In 16 Front Street, the Fifth Circuit considering Caterpillar, 519 U.S. 61, observed:

It was undisputed in Caterpillar that at the time the suit was removed from state court to federal court, complete diversity of citizenship did not exist, and the district court had clearly erred in denying the motion to remand. But, as the suit progressed in federal court, the non-diverse party was dismissed after a settlement was reached between that party and the plaintiff. By the time of trial and judgment, it was undisputed that “there was . . . complete diversity.” The Supreme Court held that the federal district court had subject matter jurisdiction to try the case and render judgment.

16 Front St., 886 F.3d at 555 (citations to Caterpillar omitted); see also Brown, 654 F.3d at 357 (“While it is true that ‘the existence of federal subject matter jurisdiction over an action removed from state court to federal court is normally to be determined as of the time of removal,' the ‘critical issue' is whether there was complete diversity at any time before the entry of judgment.” (quoting Hallingby v. Hallingby, 574 F.3d 51, 56 (2d Cir. 2009))). The Fifth Circuit concluded:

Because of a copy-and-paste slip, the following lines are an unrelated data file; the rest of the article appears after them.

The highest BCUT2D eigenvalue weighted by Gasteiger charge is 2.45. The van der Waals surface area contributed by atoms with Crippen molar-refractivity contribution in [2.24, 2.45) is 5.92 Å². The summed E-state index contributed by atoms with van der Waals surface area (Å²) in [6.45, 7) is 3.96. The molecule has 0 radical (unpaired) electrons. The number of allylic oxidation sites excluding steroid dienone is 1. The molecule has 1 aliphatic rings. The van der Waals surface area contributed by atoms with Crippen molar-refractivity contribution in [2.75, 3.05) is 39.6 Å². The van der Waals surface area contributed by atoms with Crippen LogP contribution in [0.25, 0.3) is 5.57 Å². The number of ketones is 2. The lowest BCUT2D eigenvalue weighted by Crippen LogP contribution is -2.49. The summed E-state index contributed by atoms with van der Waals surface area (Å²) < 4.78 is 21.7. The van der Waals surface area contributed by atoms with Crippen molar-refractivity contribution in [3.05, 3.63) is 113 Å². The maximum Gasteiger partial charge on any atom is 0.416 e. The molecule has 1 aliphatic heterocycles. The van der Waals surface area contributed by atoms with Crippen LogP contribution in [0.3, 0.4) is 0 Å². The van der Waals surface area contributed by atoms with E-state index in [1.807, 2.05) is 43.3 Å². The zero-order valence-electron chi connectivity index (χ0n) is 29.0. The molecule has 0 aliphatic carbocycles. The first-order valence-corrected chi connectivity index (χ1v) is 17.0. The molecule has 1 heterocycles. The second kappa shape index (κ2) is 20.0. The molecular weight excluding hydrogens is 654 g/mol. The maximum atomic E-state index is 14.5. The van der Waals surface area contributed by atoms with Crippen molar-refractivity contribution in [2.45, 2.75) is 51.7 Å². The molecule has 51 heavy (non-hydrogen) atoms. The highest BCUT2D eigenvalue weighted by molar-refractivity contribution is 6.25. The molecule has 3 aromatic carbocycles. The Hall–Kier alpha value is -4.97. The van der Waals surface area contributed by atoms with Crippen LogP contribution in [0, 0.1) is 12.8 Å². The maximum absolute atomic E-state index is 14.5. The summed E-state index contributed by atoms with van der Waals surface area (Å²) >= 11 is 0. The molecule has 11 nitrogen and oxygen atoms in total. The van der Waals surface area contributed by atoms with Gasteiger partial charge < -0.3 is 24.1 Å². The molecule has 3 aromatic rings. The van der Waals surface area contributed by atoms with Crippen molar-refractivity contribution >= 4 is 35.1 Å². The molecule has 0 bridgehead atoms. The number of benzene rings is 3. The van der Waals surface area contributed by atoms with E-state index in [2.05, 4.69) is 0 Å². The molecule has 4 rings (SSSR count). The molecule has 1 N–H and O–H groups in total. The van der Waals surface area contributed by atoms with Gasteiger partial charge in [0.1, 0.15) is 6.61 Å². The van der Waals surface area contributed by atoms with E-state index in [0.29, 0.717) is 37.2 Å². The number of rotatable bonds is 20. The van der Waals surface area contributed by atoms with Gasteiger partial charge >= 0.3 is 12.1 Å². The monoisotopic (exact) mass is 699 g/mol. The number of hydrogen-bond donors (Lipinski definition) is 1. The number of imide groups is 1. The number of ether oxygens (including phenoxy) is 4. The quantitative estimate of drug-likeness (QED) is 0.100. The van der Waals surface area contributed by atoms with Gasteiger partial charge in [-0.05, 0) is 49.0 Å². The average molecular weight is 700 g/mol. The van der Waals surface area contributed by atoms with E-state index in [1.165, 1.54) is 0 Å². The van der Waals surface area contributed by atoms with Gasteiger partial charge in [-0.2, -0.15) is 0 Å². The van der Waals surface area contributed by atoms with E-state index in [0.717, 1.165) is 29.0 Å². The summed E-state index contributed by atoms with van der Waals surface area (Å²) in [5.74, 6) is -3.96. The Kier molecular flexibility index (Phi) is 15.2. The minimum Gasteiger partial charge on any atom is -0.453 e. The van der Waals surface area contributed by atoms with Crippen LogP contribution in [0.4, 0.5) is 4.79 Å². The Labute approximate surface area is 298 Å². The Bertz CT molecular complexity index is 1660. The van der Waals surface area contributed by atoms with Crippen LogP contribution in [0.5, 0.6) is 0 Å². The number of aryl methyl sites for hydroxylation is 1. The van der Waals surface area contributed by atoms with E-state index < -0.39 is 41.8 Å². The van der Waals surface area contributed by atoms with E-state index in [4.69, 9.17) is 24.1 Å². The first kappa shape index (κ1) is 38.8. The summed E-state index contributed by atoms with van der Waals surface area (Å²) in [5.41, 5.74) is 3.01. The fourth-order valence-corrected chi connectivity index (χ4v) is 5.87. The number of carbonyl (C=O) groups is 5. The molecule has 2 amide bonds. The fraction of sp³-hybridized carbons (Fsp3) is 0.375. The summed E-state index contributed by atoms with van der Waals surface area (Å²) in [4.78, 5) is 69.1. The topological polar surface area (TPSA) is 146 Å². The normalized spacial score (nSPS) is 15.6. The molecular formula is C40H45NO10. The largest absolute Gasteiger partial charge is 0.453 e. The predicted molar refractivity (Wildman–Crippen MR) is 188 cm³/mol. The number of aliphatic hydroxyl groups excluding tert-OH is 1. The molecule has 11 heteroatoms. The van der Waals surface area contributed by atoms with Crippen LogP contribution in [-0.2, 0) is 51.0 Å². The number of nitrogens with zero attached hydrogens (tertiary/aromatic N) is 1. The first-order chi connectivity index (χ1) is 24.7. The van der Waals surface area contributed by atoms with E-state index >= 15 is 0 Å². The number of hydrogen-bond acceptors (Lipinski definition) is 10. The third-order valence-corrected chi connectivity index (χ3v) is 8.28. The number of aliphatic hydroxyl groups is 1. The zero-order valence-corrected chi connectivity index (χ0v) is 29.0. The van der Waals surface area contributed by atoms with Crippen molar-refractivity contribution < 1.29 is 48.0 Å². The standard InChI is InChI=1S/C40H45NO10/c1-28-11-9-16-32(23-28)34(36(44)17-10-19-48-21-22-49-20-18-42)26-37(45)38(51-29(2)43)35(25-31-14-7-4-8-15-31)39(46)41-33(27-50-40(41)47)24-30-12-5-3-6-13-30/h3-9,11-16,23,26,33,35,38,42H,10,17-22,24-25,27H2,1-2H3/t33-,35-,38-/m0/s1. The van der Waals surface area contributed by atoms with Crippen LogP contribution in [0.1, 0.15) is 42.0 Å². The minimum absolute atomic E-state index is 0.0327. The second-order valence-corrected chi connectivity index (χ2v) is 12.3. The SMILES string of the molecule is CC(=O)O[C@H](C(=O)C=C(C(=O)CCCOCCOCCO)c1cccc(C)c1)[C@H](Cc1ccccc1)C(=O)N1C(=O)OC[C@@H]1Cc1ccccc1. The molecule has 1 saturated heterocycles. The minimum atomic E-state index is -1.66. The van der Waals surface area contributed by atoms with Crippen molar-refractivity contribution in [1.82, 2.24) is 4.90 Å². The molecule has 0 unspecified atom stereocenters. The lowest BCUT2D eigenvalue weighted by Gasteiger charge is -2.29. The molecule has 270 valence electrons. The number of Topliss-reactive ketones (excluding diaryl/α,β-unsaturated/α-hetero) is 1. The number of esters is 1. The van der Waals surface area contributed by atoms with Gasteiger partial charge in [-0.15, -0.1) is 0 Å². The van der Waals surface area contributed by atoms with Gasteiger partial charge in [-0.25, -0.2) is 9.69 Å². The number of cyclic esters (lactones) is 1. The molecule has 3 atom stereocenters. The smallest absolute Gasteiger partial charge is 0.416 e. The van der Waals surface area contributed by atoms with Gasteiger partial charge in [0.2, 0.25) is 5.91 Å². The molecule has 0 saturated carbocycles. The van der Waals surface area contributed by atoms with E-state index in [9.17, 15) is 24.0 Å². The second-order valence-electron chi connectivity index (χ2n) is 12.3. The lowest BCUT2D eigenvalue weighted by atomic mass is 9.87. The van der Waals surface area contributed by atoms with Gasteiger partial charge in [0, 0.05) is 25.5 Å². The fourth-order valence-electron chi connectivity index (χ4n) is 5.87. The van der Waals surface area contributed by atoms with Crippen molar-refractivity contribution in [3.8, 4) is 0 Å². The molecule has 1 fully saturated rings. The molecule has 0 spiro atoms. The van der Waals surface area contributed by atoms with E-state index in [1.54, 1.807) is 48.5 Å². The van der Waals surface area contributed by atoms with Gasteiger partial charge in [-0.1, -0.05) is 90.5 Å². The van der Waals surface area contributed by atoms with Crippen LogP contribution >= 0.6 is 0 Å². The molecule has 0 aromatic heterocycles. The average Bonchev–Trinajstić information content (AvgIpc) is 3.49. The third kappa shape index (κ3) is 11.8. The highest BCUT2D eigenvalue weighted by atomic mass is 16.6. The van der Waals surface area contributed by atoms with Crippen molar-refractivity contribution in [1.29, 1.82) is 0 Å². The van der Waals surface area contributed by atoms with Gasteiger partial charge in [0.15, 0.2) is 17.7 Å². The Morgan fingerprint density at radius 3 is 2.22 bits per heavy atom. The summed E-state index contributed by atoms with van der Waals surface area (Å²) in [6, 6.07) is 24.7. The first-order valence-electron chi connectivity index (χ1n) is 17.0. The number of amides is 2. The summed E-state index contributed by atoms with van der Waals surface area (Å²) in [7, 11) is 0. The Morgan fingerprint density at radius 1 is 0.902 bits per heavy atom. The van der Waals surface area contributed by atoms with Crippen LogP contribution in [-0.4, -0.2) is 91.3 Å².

The Court's decision in Caterpillar stands for the proposition that even in a diversity jurisdiction case, the lack of jurisdiction can be cured when the reason for the lack of diversity was the existence of a non-diverse party at the time the case first reached the district court. The lack of jurisdiction can be cured when the non-diverse party is dismissed in federal court.